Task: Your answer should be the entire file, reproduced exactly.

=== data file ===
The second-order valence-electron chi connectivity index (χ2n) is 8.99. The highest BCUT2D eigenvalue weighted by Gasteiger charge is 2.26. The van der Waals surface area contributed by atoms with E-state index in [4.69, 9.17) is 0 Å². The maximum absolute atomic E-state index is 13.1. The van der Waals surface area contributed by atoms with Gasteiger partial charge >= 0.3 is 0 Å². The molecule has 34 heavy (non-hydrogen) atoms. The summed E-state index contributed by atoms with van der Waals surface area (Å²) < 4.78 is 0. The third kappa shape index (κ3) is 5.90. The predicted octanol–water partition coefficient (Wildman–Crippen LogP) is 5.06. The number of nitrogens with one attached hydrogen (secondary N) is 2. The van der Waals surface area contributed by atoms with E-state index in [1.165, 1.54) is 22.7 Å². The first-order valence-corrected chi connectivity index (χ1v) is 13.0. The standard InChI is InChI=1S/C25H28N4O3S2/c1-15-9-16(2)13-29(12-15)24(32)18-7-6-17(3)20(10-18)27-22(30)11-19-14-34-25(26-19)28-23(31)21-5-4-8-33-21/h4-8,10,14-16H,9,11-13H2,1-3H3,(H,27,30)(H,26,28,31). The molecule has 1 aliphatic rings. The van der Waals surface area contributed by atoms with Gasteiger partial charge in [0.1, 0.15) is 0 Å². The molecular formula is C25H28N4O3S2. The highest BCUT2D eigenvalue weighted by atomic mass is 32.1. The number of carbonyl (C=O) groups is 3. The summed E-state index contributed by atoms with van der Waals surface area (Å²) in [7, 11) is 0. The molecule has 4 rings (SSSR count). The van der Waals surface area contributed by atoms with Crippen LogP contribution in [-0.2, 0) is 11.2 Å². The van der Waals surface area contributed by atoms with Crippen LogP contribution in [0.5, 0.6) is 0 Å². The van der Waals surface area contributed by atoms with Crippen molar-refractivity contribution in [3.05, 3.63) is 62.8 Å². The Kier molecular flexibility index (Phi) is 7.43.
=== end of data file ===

The second-order valence-electron chi connectivity index (χ2n) is 8.99. The highest BCUT2D eigenvalue weighted by Gasteiger charge is 2.26. The van der Waals surface area contributed by atoms with E-state index in [4.69, 9.17) is 0 Å². The maximum absolute atomic E-state index is 13.1. The van der Waals surface area contributed by atoms with Gasteiger partial charge >= 0.3 is 0 Å². The molecule has 34 heavy (non-hydrogen) atoms. The summed E-state index contributed by atoms with van der Waals surface area (Å²) < 4.78 is 0. The third kappa shape index (κ3) is 5.90. The predicted octanol–water partition coefficient (Wildman–Crippen LogP) is 5.06. The number of nitrogens with one attached hydrogen (secondary N) is 2. The van der Waals surface area contributed by atoms with E-state index in [1.165, 1.54) is 22.7 Å². The first-order valence-corrected chi connectivity index (χ1v) is 13.0. The standard InChI is InChI=1S/C25H28N4O3S2/c1-15-9-16(2)13-29(12-15)24(32)18-7-6-17(3)20(10-18)27-22(30)11-19-14-34-25(26-19)28-23(31)21-5-4-8-33-21/h4-8,10,14-16H,9,11-13H2,1-3H3,(H,27,30)(H,26,28,31). The molecule has 1 aliphatic rings. The van der Waals surface area contributed by atoms with Gasteiger partial charge in [0.1, 0.15) is 0 Å². The molecular formula is C25H28N4O3S2. The highest BCUT2D eigenvalue weighted by atomic mass is 32.1. The number of carbonyl (C=O) groups is 3. The summed E-state index contributed by atoms with van der Waals surface area (Å²) in [7, 11) is 0. The molecule has 4 rings (SSSR count). The van der Waals surface area contributed by atoms with Crippen LogP contribution in [-0.2, 0) is 11.2 Å². The van der Waals surface area contributed by atoms with Crippen LogP contribution in [0.5, 0.6) is 0 Å². The van der Waals surface area contributed by atoms with Crippen molar-refractivity contribution in [3.05, 3.63) is 62.8 Å². The Kier molecular flexibility index (Phi) is 7.43.